Ted Lasso TV Review
Ted Lasso TV Review Metabox
Nine months into the launch of Apple TV+, the streaming service may have finally found the high-quality, must-see series it needs to gain a foothold in the streaming wars.
Initially launched with the incredibly produced, mediocre The Morning Show, and the better received, however, less talked about M. Night Shyamalan psychological thriller Servant; Apple TV+ has debuted only a handful of adult series. Until now. With the addition of Ted Lasso, the premium streamer adds the most endearing television character since Mr. Rogers and the best comedy series on any network in years.
Ted Lasso can be described as a modern-day Major League, with team owners and their ulterior motives. Lasso (Jason Sudeikis) is relocating across the pond to coach West London’s AFC Richmond Football Team. Simple enough, however, Ted’s an American football coach fresh off a Division II title who has never played or coached soccer. Lasso’s unfamiliarity with English terms and culture makes for some of the biggest laugh-out-loud moments. Like Mr. Rogers, Lasso is the eternal optimist who only sees the good in people and the world — unabashed of any insults thrown his way. Despite an owner (Hannah Waddingham) plotting against him to stick it to her philandering ex-husband, and players rooting against him as well, Lasso views every challenge as an opportunity. As he states with one of his “Lasso-isms,” “Taking on a challenge is a lot like riding a horse. If you’re comfortable while doing it, you’re probably doing it wrong.” Facing relegation (relegation happens when the worst teams in a given league are forced down to a lower league), Lasso has his work cut out.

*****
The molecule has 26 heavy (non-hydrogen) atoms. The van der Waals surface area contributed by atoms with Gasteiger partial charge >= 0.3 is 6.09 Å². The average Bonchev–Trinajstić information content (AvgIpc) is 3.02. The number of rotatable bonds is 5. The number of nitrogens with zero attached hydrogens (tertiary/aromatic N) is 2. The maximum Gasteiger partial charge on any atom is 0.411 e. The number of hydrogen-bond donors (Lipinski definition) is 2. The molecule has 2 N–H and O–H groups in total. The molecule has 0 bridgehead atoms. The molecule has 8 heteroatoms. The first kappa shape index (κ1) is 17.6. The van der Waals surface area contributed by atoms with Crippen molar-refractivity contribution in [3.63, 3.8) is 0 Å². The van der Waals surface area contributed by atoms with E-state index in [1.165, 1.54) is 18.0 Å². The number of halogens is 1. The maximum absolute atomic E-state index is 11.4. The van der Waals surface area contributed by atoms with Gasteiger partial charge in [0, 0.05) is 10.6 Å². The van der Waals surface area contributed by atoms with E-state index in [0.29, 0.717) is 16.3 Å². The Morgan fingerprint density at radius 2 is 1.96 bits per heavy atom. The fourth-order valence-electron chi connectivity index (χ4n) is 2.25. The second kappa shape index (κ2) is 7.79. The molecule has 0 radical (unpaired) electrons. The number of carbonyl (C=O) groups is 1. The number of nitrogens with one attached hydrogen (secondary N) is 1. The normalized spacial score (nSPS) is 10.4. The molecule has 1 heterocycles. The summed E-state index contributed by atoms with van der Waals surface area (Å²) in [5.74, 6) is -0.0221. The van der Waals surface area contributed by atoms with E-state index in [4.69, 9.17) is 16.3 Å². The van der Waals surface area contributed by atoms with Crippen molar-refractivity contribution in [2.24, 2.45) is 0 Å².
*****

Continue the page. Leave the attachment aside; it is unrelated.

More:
As one of Hollywood’s most underappreciated actors, Sudeikis deserves to be recognized for the great comedic talent he possesses, and perhaps, deserves to be awarded an Emmy nomination. But it’s not just Sudeikis who shines. Ted Lasso boasts one of the most talented casts on television. Whether it be veteran player Roy Kent’s (Brett Goldstein) intolerance of star player Jamie Tartt (Phil Dunster), or Tartt’s girlfriend Keeley (Juno Temple) figuring out who she is and what she wants in life, or Kitman Nate (Nick Mohammed) learning to speak out – with each episode, another layer of these characters is unpeeled. And, as Lasso might say, nearly all become “so gosh darn likable.”
In a time when our country is deeply divided by politics and the pandemic, both figuratively and literally, Ted Lasso brings heart, humor, and hope into our lives. And heck, when the only knock on the series is that Apple won’t release all episodes at once, you know you’ve got a winner. Gooooooaaaaaalll!!!